Sewing for my daughter is a big part of crafting for me. And anyone who has followed my blog will know that Big Little Patterns have been a staple for not only coats and vests but also trousers and hats and other accessories.
Big Little has changed! It has rebranded to become Twig and Tale.
The new look brand is full of the same great patterns, updated and remastered. Each pattern comes loaded with awesome features, more options and helpful additions like fully linked contents, easy to follow guides, added inspiration pictures, up-cycling guides and loads more.
To celebrate the new look and name Art Gallery Fabrics kindly sponsored some awesome sewing for this blog tour. Thank you Art Gallery!
There is an amazing group of ladies all sewing their favourite Twig and Tale patterns to celebrate. Check out the bottom of this post to see all the other contributors! Seriously there are some inspiring creations. I decided (with the kids help/instruction/dictator like demands) that a Pathfinder Vest was the best sew.
Vests get a LOT of use in this family. I used a wool outer quilted with batting and a beautifully soft and pretty Art Gallery lining fabric. Look at that beautiful cotton lining.
I even drafted a very basic peasant style top to go under the vest. The fabric was just so yummy! Its from Pat Bravo’s Heartland line, Liten Ditsy in Whisper.
I decided to make a home sewn, special Twig and Tale version of the ubiquitous ‘Kathmandu Vest’ that you see so much where I live. It needed to be warm, stylish, puffy and look really special. The vest itself was a cinch to sew. The great step by step instructions and easy to assemble pattern (using layers! go me!) meant I got the whole vest done in one evening.
I chose a synthetic batting and use basic horizontal lines to quilt it to the wool (please ignore the slightly wonky quilt lines) I think it would be even more luxurious if you used a wool or bamboo batting like those used for baby quilts.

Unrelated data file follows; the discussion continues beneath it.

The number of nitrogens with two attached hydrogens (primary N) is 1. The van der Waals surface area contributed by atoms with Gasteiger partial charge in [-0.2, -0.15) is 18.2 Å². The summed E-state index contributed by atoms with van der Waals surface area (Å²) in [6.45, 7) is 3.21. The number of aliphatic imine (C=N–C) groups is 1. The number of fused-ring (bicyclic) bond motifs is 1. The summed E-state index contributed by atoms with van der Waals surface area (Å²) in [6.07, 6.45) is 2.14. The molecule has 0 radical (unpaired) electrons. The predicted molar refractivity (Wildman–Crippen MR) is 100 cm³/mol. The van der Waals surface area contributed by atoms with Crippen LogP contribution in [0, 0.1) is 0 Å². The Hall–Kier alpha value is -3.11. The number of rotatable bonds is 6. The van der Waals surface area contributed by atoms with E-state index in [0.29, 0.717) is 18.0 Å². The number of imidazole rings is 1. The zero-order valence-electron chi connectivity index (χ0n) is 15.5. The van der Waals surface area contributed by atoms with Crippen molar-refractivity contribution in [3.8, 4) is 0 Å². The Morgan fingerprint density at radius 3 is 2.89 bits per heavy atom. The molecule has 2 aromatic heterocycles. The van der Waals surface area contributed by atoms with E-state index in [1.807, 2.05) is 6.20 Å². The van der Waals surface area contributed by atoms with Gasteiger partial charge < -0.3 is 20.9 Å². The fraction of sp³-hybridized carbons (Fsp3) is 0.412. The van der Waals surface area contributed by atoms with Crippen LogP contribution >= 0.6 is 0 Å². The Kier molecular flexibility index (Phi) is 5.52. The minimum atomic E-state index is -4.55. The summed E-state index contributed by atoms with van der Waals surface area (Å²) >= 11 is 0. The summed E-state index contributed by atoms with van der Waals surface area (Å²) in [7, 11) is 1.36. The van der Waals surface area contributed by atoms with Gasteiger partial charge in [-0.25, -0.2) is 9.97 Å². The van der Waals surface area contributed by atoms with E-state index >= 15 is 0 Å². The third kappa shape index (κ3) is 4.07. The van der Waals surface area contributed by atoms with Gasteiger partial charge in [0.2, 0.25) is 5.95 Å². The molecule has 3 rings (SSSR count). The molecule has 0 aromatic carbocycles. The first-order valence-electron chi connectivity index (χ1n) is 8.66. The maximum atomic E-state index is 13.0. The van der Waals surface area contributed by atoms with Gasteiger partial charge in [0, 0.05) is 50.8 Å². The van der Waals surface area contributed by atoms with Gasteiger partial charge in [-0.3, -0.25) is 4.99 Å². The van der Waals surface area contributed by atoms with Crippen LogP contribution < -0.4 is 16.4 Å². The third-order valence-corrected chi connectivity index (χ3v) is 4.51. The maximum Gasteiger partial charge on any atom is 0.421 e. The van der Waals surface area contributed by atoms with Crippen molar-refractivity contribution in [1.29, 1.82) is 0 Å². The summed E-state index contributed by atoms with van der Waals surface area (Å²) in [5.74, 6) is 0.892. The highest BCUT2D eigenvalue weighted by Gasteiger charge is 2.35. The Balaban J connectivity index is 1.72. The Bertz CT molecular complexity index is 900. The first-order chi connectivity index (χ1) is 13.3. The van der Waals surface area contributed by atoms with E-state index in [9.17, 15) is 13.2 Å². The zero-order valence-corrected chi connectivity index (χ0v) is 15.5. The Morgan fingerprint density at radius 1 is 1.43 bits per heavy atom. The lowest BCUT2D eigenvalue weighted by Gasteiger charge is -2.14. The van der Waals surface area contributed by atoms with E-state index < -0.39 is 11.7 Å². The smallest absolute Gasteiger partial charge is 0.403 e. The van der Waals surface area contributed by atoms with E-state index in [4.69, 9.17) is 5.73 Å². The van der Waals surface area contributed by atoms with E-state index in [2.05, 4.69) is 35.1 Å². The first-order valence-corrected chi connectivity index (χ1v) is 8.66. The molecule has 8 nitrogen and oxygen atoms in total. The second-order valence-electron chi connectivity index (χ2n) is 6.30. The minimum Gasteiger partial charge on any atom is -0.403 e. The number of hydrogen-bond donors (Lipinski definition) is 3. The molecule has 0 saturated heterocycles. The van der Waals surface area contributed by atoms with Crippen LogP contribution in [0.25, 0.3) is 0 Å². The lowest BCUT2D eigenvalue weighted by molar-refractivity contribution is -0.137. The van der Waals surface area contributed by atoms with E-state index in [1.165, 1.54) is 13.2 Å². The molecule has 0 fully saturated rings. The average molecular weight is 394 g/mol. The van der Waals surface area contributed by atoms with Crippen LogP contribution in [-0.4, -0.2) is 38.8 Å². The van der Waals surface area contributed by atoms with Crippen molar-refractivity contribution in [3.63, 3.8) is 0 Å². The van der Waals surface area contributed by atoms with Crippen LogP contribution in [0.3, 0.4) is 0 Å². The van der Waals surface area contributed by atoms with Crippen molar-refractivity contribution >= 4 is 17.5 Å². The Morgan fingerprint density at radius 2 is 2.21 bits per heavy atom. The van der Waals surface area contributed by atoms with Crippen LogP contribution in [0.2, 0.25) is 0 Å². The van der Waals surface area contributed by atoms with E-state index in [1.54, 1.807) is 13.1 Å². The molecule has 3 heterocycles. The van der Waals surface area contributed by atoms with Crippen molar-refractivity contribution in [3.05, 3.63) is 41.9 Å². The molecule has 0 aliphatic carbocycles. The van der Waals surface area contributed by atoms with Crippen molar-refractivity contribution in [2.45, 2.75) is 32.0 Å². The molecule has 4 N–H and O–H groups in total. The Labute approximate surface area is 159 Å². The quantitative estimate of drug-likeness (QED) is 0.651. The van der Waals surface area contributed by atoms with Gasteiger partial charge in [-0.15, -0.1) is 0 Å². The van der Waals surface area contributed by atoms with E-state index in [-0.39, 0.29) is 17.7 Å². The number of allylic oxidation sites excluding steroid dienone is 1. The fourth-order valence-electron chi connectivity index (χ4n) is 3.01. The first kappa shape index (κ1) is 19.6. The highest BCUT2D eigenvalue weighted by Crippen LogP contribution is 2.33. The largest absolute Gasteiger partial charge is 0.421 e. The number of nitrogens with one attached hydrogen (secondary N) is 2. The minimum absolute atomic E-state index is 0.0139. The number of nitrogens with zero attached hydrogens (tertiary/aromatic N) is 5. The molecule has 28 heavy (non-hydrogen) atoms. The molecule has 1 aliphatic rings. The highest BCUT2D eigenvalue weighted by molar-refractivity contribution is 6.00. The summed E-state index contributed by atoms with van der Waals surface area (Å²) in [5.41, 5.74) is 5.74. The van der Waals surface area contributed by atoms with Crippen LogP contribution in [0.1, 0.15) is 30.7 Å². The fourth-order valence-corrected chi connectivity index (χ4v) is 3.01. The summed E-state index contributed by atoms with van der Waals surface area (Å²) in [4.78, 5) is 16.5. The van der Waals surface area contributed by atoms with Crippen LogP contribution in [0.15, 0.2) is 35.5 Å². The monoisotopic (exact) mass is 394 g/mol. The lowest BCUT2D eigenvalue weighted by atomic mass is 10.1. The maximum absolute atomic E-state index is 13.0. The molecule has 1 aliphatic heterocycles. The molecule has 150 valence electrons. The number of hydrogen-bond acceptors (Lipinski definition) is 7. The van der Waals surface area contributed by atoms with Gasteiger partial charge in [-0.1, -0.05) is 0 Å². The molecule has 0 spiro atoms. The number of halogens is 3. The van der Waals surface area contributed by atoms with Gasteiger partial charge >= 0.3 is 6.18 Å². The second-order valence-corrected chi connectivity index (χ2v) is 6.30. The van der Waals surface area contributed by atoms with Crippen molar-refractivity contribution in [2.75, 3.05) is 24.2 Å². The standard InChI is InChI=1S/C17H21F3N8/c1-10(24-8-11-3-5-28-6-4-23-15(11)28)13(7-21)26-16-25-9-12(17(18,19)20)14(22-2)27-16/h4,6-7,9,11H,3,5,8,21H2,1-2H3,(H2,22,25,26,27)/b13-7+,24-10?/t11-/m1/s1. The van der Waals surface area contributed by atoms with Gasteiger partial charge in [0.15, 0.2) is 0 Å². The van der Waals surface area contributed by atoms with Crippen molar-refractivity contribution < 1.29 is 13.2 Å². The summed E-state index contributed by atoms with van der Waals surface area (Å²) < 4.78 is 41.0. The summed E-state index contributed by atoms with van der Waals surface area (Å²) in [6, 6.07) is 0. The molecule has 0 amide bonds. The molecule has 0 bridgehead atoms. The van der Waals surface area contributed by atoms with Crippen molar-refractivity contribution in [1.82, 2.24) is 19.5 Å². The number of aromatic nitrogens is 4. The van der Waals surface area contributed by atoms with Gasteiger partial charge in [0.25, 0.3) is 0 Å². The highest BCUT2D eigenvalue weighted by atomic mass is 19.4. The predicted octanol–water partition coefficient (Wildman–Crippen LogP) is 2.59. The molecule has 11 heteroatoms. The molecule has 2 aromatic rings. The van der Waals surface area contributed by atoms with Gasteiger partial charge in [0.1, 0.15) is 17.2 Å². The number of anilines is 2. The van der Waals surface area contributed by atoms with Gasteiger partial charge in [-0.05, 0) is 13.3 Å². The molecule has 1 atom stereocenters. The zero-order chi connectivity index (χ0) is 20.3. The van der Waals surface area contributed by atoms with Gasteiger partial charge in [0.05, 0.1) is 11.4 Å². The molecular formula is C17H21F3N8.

The only slight snag I hit was pulling the front through the shoulders when turning it the right way round. It came through .. but I’m not sure I’d want to try it with a size much smaller than the 6 I made. At least, not with batting as thick as I used. I adore the dropped back that ensures not drafts and the hood which fits perfectly. The toggles weren’t the easiest to sew on and I backed them with small mother of pearl buttons to stabilise the lining side. I really adore how they look. Worth the extra effort.
This is not the first or only Pathfinder Vest I’ve sewn up from the pattern. We adore up-cycled blankets for coats, capes and vests etc. But for this tour I wanted to show that these patterns aren’t just for repurposing blankets and quirky clothing. They are also great for making a more mainstream look. This vest is home sewn and special, and has bundles of mumma love wrapped into its making, but fits in well in the playground when eveyone else is wearing Kathmandu or Country Road.
Link to the first blog tour annoucenment page: http://www.twigandtale.com/blogs/twig-and-tale-blog/blog-tour-announcement
Art Gallery Fabrics is kindly sponsoring 2 yards of Art Gallery fabric of your choice. To make the prize extra sweet, we are also adding a collection of 5 Twig + Tale patterns of your choice.
International entries are very welcome. Our bloggers come from every corner of the world to celebrate the global nature of Twig +Tale too.
Enter using the rafflecopter below.
(The winning entry will be checked to ensure all criteria are met).
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